They, too, don't wanna be to be American idiots.
It may not be fair to call Hard Times Are in Fashion a political album. While its nervy pop songs are very much products of the current post-election depression, Koufax is more concerned with confronting a nation's mass apathy than outlining a revolution. "This is the age of no feeling," Robert Suchan laments, disappointment and frustration ripening his voice, in the piano-bangin' opener "Why Bother at All". If Suchan and his band are serving up a rallying cry, it's a rather simple one: stop feeling sorry about the state of things and nix the couch potato indifference. And furthermore, when determinism loses to lethargy, the consequences may become an indefinite reality: "You really do look terrible," Suchan admits in "Back and Forth", adding, "That's all right, you wear it well."
On this, its fourth studio record, Koufax looks to put an end to the Battle of Who Could Care Less -- appropriate, since the band boasts the barrelhouse piano bounce of Ben Folds Five injected with the anxiety of contemporaries like Hot Hot Heat and the Strokes. Hard Times Are in Fashion is quite an ambitious record, not just in terms of its subject matter, but in its delivery. Many of its songs are epics disguised as three-minute pop tunes, big, sweeping gestures that align the band's post-emo rock to "I Want You (She's So Heavy)"-inspired vamps ("Trouble Will Find You"), mid-tempo guitar-driven extravagances ("Five Years of Madness"), and the inevitable gratuitous misstep ("Stephen James"). Even when songs like the latter are far from perfect, Koufax delivers them with sincerity completely intact, an unmistakable flair for the dramatic concealed in its back pocket. Suchan's voice only ups that aspect; it's colicky, an acquired taste like the Decemberists' Colin Meloy, only more brutal.
Suchan's a deft lyricist when he wants to be. For every bum line (the repeated "It's the last time we're telling yous / We're not fucking around" is just overwrought), there's a wiser play on words: "Your clever kid cash register tricks don't add up to much," he commands in "Trouble Will Find You". Suchan doesn't necessarily betray his targets by name, so even this warning of imminent karma could be directed at either a figure as public as the president or private as a neighbor.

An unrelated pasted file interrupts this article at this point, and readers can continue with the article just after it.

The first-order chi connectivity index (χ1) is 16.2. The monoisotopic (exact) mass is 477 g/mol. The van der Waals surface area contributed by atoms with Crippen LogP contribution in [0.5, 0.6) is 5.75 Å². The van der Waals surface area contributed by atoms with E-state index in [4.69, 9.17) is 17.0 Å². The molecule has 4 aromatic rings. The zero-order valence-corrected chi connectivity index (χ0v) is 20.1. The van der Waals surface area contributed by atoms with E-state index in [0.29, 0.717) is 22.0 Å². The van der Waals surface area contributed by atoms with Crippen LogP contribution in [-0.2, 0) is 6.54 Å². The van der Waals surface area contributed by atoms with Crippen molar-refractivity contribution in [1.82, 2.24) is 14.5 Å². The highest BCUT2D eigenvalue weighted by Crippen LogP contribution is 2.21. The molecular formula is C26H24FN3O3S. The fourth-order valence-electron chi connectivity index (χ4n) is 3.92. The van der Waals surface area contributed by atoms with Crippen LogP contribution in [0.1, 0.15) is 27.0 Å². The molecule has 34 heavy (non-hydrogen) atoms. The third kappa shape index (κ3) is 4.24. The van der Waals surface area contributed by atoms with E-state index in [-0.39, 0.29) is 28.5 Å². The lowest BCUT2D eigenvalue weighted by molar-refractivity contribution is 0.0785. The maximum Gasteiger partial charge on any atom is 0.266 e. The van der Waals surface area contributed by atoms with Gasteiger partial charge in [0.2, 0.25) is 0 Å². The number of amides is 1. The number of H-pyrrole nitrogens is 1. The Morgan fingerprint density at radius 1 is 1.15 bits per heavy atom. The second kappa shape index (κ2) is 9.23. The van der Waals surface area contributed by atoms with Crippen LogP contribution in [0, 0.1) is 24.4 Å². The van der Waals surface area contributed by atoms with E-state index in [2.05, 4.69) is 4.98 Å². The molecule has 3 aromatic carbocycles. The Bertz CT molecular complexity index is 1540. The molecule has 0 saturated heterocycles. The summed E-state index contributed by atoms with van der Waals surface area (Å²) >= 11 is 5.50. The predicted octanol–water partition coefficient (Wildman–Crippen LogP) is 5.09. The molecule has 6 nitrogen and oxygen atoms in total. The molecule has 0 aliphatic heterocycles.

Pedal steel virtuoso Eric Heywood (Richard Buckner, Son Volt) joins the band for a handful of tracks, and it's a nice addition. Heywood's aching playing crinkles the edges of Koufax's rich antagonism, offering up some of the album's better moments, like the beautiful heartbreaker "Isabelle" and "Get Us Sober", a fatalist's tale wrapped in '70s California pop. Steady, appealing production aside, Hard Times Are in Fashion will appeal to those who like clouds hovering over their buoyant indie pop. Just like the bummed-out landscape it surveys, Koufax maintains its Sisyphean burden throughout the record, perhaps offering a simple, woeful explanation to the problems indicated by recent political records like Green Day's American Idiot and Steve Earle's The Revolution Starts Now.
But mostly, Hard Times Are in Fashion documents the weary sights promoted by indefinite defeat, suggesting that a change in outlook precipitates a change in futures. The title of "A Sad Man's Face" alone sums it up nicely, but the song's dank cabaret intensity says it better, building to a climax as hardened as its lyrical catch: "Years and years of hard living / And you're stuck with bitter opinions". Still, what can one band from Kansas do? Maybe just ride it out in disguise, if you take "Colour Us Canadian" at face value: "We'd call ourselves Canadian / Anything but American".